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(Application no. 36369/04)





12 October 2006

This judgment will become final in the circumstances set out in Article 44 § 2 of the Convention. It may be subject to editorial revision.

In the case of Pivnenko v. Ukraine,

The European Court of Human Rights (Fifth Section), sitting as a Chamber composed of:

Mr P. Lorenzen, President,
Mrs S. Botoucharova,
Mr V. Butkevych,
Mrs M. Tsatsa-Nikolovska,
Mr R. Maruste,
Mr J. Borrego Borrego,
Mrs R. Jaeger, judges,
and Mrs C. Westerdiek, Section Registrar,

Having deliberated in private on 18 September 2006,

Delivers the following judgment, which was adopted on that date:


1. The case originated in an application (no. 36369/04) against Ukraine lodged with the Court under Article 34 of the Convention for the Protection of Human Rights and Fundamental Freedoms (“the Convention”) by Mr Igor Volodymyrovych Pivnenko (the applicant), on 28 September 2004.

2. The Ukrainian Government (“the Government”) were represented by their Agents, Mrs V. Lutkovska and Mr Y. Zaytsev.

3. On 7 July 2005 the Court decided to communicate the application to the Government. Under the provisions of Article 29 § 3 of the Convention, it decided to examine the merits of the application at the same time as its admissibility.

4. On 1 April 2006 this case was assigned to the newly constituted Fifth Section (Rule 25 § 5 and Rule 52 § 1).



5. The applicant, Mr Igor Volodymyrovych Pivnenko, is a Ukrainian national who was born in 1965 and lives in the town of Oleksandriya, Kirovograd region, Ukraine.

6. The facts of the case, as submitted by the parties, may be summarised as follows.

7. On an unspecified date the applicant retired from the army. Upon retirement, the applicant became entitled to compensation for his uniform. As this compensation remained unpaid, in 2002 he instituted proceedings in the Dnipropetrovs'k Garrison Military Tribunal against his former employer, a military unit, seeking recovery of the debt.

8. On 14 June 2002 the tribunal found for the applicant (Решение Военного суда Днепропетровского гарнизона) and awarded him UAH 3,377.17[1] for uniform and UAH 51[2] for court fees. The latter sum was paid to him, while the main judgment debt remains unpaid.

9. By letter of 20 January 2004, the Dnipropetrovs'k Regional Department of Justice (Дніпропетровське обласне управління юстиції) informed the applicant that the remaining debt could not be paid due to the debtor's lack of funds.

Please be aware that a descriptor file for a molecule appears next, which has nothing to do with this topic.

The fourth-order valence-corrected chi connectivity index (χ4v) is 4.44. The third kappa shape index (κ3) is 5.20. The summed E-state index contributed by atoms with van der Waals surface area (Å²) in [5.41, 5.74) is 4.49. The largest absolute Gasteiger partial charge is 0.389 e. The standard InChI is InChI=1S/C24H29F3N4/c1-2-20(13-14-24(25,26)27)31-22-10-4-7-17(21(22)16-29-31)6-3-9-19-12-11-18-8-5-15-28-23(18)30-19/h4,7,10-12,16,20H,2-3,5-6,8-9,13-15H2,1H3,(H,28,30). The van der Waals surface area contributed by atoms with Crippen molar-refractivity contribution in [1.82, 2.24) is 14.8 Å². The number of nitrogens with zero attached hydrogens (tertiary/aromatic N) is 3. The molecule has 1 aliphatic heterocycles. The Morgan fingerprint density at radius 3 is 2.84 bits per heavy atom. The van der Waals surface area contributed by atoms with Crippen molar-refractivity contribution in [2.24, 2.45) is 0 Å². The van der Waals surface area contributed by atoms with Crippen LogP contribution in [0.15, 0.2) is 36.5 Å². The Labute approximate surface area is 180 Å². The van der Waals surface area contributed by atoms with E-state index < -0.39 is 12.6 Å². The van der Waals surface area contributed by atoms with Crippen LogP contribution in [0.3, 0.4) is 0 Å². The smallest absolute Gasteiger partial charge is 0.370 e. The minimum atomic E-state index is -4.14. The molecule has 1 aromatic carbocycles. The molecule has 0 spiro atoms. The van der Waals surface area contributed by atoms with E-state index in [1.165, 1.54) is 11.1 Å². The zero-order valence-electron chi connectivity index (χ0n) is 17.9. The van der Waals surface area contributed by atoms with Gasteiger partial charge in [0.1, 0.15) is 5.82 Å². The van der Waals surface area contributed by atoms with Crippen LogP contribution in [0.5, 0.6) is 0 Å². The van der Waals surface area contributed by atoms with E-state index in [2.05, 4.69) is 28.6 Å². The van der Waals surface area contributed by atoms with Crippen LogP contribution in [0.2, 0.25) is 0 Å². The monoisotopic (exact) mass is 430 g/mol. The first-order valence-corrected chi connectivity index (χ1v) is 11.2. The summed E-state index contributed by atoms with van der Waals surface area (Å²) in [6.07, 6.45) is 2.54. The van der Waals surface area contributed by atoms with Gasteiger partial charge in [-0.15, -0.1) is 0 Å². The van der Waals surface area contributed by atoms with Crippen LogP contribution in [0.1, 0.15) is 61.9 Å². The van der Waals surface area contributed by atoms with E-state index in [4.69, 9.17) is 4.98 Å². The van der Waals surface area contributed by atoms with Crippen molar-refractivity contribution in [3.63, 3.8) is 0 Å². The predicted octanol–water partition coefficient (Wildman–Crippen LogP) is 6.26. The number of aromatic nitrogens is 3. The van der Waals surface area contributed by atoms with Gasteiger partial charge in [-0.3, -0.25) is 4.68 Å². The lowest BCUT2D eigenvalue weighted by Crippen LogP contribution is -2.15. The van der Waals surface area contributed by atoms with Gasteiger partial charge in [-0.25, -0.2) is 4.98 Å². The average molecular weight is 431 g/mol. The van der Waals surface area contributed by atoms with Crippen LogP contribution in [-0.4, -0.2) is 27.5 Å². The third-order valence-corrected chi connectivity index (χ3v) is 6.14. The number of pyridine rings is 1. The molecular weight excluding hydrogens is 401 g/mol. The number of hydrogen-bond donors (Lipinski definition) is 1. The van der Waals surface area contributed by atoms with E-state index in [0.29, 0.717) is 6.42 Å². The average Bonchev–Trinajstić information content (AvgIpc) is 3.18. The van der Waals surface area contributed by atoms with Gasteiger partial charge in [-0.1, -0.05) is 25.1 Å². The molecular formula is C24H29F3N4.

10. On 29 July 2004 the Bailiffs' Serivce (відділ державної виконавчої служби Центрально-Міського районного управління юстиції) returned the writ of execution to the applicant on the ground that the judgment could not be enforced due to the debtor's lack of funds.


11. The relevant domestic law is summarised in the judgment of Voytenko v. Ukraine (no. 18966/02, §§ 20-25, 29 June 2004).


12. The applicant complained about the non-enforcement of the judgment of the Dnipropetrovs'k Garrison Military Tribunal of 14 June 2002. He invoked Articles 6 § 1 and 13 of the Convention and Article 1 of Protocol No. 1, which provide, insofar as relevant, as follows:

Article 6 § 1

“In the determination of his civil rights and obligations ... everyone is entitled to a fair and public hearing within a reasonable time by an independent and impartial tribunal established by law. ...”

Article 13

“Everyone whose rights and freedoms as set forth in [the] Convention are violated shall have an effective remedy before a national authority notwithstanding that the violation has been committed by persons acting in an official capacity.”

Article 1 of Protocol No. 1

“Every natural or legal person is entitled to the peaceful enjoyment of his possessions. No one shall be deprived of his possessions except in the public interest and subject to the conditions provided for by law and by the general principles of international law.

The preceding provisions shall not, however, in any way impair the right of a State to enforce such laws as it deems necessary to control the use of property in accordance with the general interest ....”


13. The Government raised objections regarding the applicant's exhaustion of domestic remedies and victim status similar to those which the Court has already dismissed in a number of judgments (see, among many other authorities, Voytenko v. Ukraine, no. 18966/02, §§ 27-35, 29 June 2004 and Nosal v. Ukraine, no. 18378/03, §§ 33-35, 29 November 2005). The Court considers that the present objections must be rejected for the same reasons.

14. The Court concludes that the applicant's complaint under Article 6 § 1 of the Convention about the delay in the enforcement of the judgment of the Dnipropetrovs'k Garrison Military Tribunal is not manifestly ill-founded within the meaning of Article 35 § 3 of the Convention. It further notes that it is not inadmissible on any other grounds. It must therefore be declared admissible. For the same reasons, the applicant's complaints under Article 13 and Article 1 of Protocol No. 1 cannot be declared inadmissible.


15. The Government maintained that the length of the enforcement proceedings was not excessive and the Bailiffs' Service performed all necessary actions. The Government contended that the applicant's entitlement to the award was not disputed and he was not deprived of his property. The Government further maintained that the applicant had at his disposal effective remedies explicitly provided for by domestic legislation in order to challenge the non-enforcement of the court judgment given in his favour.